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Former Member Of 'Jane' Abortion Service Remembers Time Before Roe v. Wade

A sign is shown supporting Roe v. Wade at a rally, held by Planned Parenthood, commemorating the 45th anniversary of the landmark Supreme Court decision at the Capitol Monday, Jan. 22, 2018, in Sacramento, California. (AP Photo/Rich Pedroncelli)
A sign is shown supporting Roe v. Wade at a rally, held by Planned Parenthood, commemorating the 45th anniversary of the landmark Supreme Court decision at the Capitol Monday, Jan. 22, 2018, in Sacramento, California. (AP Photo/Rich Pedroncelli)

A number of states have passed laws this year restricting access to abortion, raising concerns among activists that the debate could reach the Supreme Court and possibly lead to the overturning of Roe v. Wade. 

This was the 1973 decision that legalized abortion across the country. Laura Kaplan remembers a time before abortion was legal. She was a member of the Chicago group, Jane, also know as  The Abortion Counseling Service of Women’s Liberation, which provided abortions to women illegally. 

She tells Here & Now’s Robin Young that it’s “depressing” to watch states pass laws restricting the procedure. 

“I am 50 years older than I was back then, and to have to go through this all over again is very disconcerting and shows, I think, around the country a real lack of respect for women and the decisions women make,” Kaplan says. “And I’ve been thinking lately that some of this is really backlash also for the growing strength of women’s voices in our culture.”

Many critics of abortion say that the procedure shouldn’t be needed anymore because birth control is legal. But Kaplan says regardless of whether they are on birth control or not, women still have unwanted pregnancies. 

“I mean, I got involved in the group because a friend of mine’s IUD failed. These things happen,” she says. “The basis I go back to is do you respect women and the choices that women feel they have to make? And if you don’t respect women, then you can make any laws you want to, but it won’t stop people from doing what they feel they have to do.”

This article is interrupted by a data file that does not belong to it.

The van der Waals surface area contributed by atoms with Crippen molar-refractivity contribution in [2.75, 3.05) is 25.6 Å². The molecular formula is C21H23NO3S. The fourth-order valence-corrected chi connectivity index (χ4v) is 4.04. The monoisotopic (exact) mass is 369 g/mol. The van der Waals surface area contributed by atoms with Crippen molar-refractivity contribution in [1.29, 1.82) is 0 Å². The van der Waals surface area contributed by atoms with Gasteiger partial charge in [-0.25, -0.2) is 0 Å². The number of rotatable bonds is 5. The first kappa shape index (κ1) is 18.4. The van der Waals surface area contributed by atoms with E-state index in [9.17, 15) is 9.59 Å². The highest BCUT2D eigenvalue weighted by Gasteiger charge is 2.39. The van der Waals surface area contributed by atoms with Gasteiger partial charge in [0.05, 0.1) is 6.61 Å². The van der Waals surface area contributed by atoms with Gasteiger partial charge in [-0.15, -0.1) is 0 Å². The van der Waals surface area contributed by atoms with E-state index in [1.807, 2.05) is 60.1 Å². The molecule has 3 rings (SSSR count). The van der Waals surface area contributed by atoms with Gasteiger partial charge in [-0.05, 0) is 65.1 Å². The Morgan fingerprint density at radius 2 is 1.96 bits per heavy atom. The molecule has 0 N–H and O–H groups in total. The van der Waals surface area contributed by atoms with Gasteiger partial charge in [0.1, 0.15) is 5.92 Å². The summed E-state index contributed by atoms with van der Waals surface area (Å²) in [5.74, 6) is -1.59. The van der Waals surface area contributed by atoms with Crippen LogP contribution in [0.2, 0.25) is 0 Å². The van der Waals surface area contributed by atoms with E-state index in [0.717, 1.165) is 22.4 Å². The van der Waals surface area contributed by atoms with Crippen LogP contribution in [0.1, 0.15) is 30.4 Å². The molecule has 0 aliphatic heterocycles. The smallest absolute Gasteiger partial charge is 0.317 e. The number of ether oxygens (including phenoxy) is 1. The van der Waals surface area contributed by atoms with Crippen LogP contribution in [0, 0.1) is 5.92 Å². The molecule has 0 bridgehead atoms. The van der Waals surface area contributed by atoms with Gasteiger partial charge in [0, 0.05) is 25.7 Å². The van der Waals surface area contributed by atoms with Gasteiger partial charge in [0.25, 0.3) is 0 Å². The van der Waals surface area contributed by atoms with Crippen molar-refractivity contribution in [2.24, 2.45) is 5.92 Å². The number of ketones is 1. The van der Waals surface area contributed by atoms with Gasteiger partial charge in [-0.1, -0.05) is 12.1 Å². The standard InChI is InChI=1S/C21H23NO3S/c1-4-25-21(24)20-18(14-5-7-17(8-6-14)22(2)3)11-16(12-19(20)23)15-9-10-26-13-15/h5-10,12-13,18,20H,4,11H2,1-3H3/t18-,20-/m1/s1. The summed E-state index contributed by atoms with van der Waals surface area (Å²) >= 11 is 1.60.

Interview Highlights

On how the Jane group started and evolved 

“None of us were doctors, and every once in a while, a woman had an illegal abortion and she died from it. And we’d seen the pictures of the crumpled bodies in alleyways. So groups of women in various places decided well, they would figure out who were the good providers in their areas, the competent people because some of the abortion providers were very good. But there was no way for an average woman to know what you were going to encounter. Preparing women for the abortion, you know, in terms of what to expect, helping women come up with the money and then following up with the women afterwards. And that’s how we who were in the service, as we referred to it, that’s how we started. But we didn’t end that way.

“The original members of the group realized pretty quickly that if they were sending women off someplace and saying, you know, the best they could say is everybody’s come back alive, that that wasn’t doing much of a service. And so they determined pretty early on to try to get control of the abortion process, and they did find one doctor who said that he would work fairly closely with them, and at some point, he started training the first one and then a couple of the women in the group. So we wound up being a totally woman-run organization that provided counseling, supportive services and the abortions themselves. And we did [dilation and curettage] abortions and induced miscarriages.”